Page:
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Saturday - October 02, 2010

From: Butler, PA
Region: Mid-Atlantic
Topic: Wildflowers
Title: First to Bloom in Western PA
Answered by: Anne Bossart

QUESTION:

What spring wildflower is consistently among the first to bloom in Butler, PA?

ANSWER:

There is no definitive answer to your question.  In the north the earliest wildflowers to bloom are the woodland ephemerals. They squeeze their whole cycle into the early spring while the sunlight reaches the ground.  By the time the leaves are on the trees, shading the forest floor, many of these plants are getting ready to go dormant. Below is a list of early spring wildflowers found in western Pennsylvania. Two of the earliest could be:

Erigenia bulbosa (harbinger of spring) and Symplocarpus foetidus (skunk cabbage)

which could bloom as early as February, depending on factors such as location and winter snow cover.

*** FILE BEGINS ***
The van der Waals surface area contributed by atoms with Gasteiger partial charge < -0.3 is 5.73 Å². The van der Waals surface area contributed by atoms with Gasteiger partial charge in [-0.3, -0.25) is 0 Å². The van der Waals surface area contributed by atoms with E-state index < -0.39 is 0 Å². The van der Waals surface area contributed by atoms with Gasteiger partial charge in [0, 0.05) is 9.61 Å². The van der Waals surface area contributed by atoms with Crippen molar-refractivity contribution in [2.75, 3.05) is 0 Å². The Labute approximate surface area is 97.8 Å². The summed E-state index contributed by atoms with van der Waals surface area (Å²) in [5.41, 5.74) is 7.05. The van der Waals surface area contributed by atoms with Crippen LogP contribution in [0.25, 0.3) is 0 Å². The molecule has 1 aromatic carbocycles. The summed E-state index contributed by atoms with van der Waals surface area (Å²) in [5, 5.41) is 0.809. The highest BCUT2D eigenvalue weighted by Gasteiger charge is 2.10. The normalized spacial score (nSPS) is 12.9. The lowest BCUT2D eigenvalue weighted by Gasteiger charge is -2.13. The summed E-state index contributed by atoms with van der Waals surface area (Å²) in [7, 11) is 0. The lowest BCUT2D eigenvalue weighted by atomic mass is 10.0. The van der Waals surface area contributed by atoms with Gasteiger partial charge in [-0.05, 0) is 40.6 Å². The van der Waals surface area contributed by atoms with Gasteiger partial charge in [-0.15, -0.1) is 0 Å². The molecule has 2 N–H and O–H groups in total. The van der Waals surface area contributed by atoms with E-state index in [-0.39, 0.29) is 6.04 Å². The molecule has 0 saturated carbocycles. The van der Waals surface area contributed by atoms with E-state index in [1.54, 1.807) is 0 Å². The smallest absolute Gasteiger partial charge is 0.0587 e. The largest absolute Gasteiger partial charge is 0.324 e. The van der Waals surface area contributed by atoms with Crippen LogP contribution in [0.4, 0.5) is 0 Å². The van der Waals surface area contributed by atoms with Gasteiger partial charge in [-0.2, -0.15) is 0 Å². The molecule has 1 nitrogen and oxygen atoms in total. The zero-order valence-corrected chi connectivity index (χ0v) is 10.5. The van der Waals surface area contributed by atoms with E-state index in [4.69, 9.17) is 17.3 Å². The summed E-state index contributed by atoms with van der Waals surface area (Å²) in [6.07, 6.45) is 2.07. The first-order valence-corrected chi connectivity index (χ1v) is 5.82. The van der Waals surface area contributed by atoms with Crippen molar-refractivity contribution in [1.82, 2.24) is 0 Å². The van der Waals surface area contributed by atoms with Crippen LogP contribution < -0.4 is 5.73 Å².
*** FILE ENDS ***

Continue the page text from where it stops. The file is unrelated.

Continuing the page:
The remainder of the flowers on the list could begin blooming in March.  They can't really be put in "spring appearance" order since when a plant blooms depends on its location and microclimate but I do think I could put Taraxacum officinale (common dandelion) near the beginning of the list.

Erythronium americanum (dogtooth violet)

Epigaea repens (trailing arbutus)

Sanguinaria canadensis (bloodroot)

Ranunculus fascicularis (early buttercup)

Stylophorum diphyllum (celandine poppy)

Cardamine douglassii (limestone bittercress)  and photos

Hepatica nobilis var. acuta (sharplobe hepatica)

Thalictrum thalictroides (rue anemone)

Saxifraga virginiensis (early saxifrage)

Claytonia virginica (Virginia springbeauty)

Claytonia caroliniana (Carolina springbeauty)

Viola sororia (common blue violet)

Draba verna (Whitlow grass or spring draba)

You can find more native plants of Pennsylvania by doing a "Combination Search" in our Native Plant Database and you can "Narrow Your Search" by using various Characters (e.g., Habit (general appearance), Light requirement, etc.).

Visit the Western Pennsylvania Wildflowers page to find more photos of the above plants (search alphabetically by common name) as well as many more plants, both native and non-native, found in western Pennsylvania.

 

 

 

 

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